Joseph E. Stiglitz, a 2001 Nobel Prize winning economist, in this book targets numerous examples of economic activity/policy what lead to consequences incompatible with America's self image as the "land of opportunity." All through the book he points out needless inefficiencies that are embedded in our banking, tax and legal codes. And with each problem cited there's an existing interest group lobbying and making political contributions to assure that no changes are made to endanger these structural inefficiencies found throughout our economic system.
The end result of the present situation is the United States has the largest and growing rich-poor gap among industrialized countries. According to Stiglitz this inequality brings stagnation and dormancy to our economy. It's interesting to note that the previous peak in American economic inequality came in the 1920s immediately before the Great Depression. The United States also provides the least equality of opportunity for economic advancement when compared to other wealthy industrialized countries (i.e. the percentage of people born into a low economic status that end up in a higher economic class.) This in the land that is supposedly the "land of opportunity."
Stiglitz repeatedly criticizes the overblown American financial system and the "too big to fail" banks. The following quotation offers a concise description of the 2008 financial bailout of the large financial institutions:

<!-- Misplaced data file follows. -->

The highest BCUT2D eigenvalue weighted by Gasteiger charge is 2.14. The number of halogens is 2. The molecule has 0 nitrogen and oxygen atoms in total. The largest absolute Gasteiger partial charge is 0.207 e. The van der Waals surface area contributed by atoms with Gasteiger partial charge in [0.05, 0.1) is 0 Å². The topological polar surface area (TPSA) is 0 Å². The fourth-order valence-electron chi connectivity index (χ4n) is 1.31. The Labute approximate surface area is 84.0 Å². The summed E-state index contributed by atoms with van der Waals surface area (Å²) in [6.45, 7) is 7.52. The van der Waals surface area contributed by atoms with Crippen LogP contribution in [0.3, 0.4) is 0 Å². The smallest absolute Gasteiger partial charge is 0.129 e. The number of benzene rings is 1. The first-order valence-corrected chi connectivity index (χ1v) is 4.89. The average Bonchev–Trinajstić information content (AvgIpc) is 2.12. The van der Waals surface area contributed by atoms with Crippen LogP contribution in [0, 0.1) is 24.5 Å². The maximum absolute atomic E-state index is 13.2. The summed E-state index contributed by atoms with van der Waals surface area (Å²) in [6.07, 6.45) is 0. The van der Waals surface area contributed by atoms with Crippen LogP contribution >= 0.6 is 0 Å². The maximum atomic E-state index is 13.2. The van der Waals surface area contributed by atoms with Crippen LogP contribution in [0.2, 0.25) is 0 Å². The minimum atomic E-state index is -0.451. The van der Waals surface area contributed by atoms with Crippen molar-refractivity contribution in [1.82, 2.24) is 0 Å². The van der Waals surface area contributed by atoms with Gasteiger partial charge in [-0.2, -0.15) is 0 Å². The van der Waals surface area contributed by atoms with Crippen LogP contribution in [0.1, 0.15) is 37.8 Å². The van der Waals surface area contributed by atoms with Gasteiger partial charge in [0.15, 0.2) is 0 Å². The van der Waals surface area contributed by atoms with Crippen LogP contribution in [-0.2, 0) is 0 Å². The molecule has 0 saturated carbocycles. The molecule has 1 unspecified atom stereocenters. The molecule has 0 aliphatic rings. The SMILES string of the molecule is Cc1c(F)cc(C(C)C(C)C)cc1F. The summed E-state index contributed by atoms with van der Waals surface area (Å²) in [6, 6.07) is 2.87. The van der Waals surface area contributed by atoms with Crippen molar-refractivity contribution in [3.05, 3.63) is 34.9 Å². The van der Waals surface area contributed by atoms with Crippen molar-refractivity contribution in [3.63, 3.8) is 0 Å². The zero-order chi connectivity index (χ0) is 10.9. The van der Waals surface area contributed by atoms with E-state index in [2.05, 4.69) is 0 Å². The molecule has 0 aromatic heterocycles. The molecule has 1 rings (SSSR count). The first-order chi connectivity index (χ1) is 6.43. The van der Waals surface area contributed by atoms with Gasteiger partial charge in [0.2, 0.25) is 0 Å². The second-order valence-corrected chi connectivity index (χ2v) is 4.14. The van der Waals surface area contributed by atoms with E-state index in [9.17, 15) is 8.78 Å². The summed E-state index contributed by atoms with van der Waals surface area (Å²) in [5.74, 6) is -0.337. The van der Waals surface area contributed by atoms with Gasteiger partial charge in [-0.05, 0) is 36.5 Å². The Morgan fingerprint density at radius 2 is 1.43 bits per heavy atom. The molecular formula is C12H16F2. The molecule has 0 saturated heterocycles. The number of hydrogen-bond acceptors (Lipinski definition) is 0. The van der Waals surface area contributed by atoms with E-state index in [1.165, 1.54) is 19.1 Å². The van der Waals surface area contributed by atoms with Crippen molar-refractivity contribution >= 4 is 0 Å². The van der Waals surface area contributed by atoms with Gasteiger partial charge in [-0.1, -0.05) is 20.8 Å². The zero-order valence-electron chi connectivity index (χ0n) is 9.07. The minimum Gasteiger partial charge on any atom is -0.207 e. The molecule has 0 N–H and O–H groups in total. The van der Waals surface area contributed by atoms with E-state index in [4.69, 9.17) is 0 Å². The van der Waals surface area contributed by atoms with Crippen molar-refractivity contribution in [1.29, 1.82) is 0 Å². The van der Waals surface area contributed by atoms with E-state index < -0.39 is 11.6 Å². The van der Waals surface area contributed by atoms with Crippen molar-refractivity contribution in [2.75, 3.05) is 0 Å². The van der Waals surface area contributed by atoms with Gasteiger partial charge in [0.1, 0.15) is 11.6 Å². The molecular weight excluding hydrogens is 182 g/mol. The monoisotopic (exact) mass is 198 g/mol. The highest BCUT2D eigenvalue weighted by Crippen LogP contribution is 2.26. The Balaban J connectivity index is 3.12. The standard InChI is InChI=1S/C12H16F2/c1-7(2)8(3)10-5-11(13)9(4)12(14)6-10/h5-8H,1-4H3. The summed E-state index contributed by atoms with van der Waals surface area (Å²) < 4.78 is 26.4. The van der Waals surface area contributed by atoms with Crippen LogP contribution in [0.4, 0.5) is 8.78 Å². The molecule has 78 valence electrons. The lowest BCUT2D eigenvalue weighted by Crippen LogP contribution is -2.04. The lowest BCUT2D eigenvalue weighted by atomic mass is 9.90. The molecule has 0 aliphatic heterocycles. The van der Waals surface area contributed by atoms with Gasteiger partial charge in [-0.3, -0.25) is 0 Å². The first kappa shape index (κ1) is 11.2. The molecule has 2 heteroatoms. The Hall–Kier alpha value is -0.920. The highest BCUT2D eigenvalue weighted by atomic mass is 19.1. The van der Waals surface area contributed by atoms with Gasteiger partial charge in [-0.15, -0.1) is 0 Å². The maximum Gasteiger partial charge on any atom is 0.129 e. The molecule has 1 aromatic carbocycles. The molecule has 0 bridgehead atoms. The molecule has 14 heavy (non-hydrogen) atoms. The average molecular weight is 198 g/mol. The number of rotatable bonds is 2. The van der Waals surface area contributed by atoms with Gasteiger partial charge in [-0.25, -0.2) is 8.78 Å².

"Never before in the history of the planet had so many given so much to so few who were so rich without asking anything in return."
It's interesting to note that the financial industry accounts for approximately half the wealth in the United States. It follows that the so called "real" economy lags far behind. In other words, half our wealth is found in paper and pixels. Aren't those the ingredients of a bubble?
I was particularly pleased to find that Stiglitz noted something about the state of our economy that I had noticed myself before reading this book. It is the observation that we have a "demand" problem, not a "supply" problem. In other words, we could give all that tax breaks imaginable to the wealthy and no increase in business spending would result because there's no unfilled demand for goods and services that are currently unmet. The demand is not there because middle class wealth gains were eliminated by the 2008 recession while at the same time the wealth of the top economic tier has tripled since 1980. Ironically, American businesses currently have historically high cash balances. The principle incentive for businesses under the current conditions is to invest in automation, computers and robots to enable them to survive with fewer employees--thus insuring a jobless recovery from the recession.
My review probably sounds pessimistic, but Stiglitz is surprisingly upbeat by proposing solutions. Do any of our lawmakers read books such as this? All I can do is to hope so.